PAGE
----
The High Court’s recent overturning of the ACT’s same-sex marriage laws represents a mere speed bump in the march towards fully recognising gay and lesbian couples. Contrary to the hopes of the Abbotts and Bernardis, conservative crusades against the present momentum will fail spectacularly. But hanging over the scene are the reactions, explicit and otherwise, of Australia’s ascendant Asian neighbours. Through a combination of preoccupation and neglect, Australia seems focused on economic and often superficial political relationships at the expense of potential social clashes.
In an increasingly rights-oriented developed world, Western governments like Australia’s erroneously believe that intellectual debates about fairness and equality will filter into developing nations. Julie Bishop chastised China over its air defence zone and encouraged diplomacy, only to receive verbal missiles from Beijing in return. Burma, which successive Australian Prime Ministers have taken to task for its authoritarianism, is still overly influenced by the military. The list of rebuffs is extensive. Asia, with its own history, values and processes, is clearly still reluctant to listen to Canberra’s advice on domestic and foreign policy. It is even less likely to follow its social example.
Given the disdain with which many Asia-Pacific nations regard homosexuality, Australia’s steady embrace of gay rights presents an even greater challenge. Bilateral relations thrive on commonalities, which explains why trade has helped foster Australia’s now vital strategic partnerships with many Asian nations. Social sensitivities require just as much respect and should not be underestimated. The importance of supporting gay rights in Australia does not negate the need to walk a fine line in dealing with nearby nations far less supportive and even oppressive of sexual minorities.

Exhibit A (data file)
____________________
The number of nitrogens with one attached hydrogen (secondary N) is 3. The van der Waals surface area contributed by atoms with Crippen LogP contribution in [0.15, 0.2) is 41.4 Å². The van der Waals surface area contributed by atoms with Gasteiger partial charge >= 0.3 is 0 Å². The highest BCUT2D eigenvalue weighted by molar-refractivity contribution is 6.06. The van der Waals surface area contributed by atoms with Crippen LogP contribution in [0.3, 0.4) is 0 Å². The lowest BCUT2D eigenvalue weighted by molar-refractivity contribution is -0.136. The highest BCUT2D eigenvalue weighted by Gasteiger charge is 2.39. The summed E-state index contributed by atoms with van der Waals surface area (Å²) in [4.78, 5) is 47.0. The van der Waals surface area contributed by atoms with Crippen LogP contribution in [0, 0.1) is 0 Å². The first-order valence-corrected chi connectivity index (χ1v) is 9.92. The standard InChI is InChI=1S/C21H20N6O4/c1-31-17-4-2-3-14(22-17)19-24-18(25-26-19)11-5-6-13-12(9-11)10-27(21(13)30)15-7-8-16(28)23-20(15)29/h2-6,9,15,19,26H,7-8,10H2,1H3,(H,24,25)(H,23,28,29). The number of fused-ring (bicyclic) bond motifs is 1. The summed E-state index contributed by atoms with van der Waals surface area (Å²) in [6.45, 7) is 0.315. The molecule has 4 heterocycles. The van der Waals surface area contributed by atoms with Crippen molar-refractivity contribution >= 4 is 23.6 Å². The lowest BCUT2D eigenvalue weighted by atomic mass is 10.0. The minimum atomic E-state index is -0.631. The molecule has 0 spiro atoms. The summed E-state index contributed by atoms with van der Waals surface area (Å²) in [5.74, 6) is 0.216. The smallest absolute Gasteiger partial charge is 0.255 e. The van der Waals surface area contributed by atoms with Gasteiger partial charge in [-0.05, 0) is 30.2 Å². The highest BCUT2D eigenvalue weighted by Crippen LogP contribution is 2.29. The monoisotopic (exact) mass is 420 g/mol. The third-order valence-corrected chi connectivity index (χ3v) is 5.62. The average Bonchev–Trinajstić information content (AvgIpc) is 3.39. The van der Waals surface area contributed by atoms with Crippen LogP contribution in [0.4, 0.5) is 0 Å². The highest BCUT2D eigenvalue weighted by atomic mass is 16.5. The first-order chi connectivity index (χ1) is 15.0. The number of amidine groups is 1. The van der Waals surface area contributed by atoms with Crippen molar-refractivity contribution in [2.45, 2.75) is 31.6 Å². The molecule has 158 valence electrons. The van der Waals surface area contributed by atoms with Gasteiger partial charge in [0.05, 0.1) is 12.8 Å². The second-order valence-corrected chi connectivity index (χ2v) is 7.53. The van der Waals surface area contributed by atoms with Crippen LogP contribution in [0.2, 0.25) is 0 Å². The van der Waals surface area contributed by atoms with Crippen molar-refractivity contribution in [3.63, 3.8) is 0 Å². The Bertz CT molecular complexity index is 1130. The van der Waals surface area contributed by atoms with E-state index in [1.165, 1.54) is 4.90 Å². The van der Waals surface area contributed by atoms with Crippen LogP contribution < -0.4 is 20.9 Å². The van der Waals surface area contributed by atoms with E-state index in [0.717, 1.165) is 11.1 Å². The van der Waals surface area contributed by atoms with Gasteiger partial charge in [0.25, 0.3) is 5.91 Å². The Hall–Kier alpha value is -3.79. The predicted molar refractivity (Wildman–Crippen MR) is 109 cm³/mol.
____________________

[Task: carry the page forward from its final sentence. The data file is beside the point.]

The dilemma is most evident in the complex relationship with Indonesia. Australia’s more liberal society, European population and historical Christianity have always differentiated it from the world’s largest Muslim nation. By legalising gay marriage in the coming years, Australia will be further distancing itself from Indonesia’s conservative social mores. This only increases the necessity of engaging Indonesia and nations such as Malaysia in other arenas to compensate.
One of the masterstrokes of the Howard government, funding Indonesian religious schools and many other endeavours after the 2004 tsunami, helped plug the gaps created by diplomatic tussles over East Timor, asylum seekers and constant Australian collusion with the US in the War on Terror. It also showed how two countries with often different value systems could work together in humanitarian arenas. The Abbott government’s opening plays, already riling Jakarta with spying scandals and asylum seeker standoffs, compare unfavourably. Outreach policies are at present scant.
Asia’s burgeoning population and might, economic and otherwise, make action even more urgent. Any influence Australia can exert in the area of gay rights may be limited or demand long-term patience. The game is always one of catch-up. For all the animosity sometimes exchanged between individual Asian nations, Australia is still the predominantly white, pro-American sore thumb. As essential as gay rights are, enshrining them in law is not something Australia can do without looking (and planning) beyond its shores.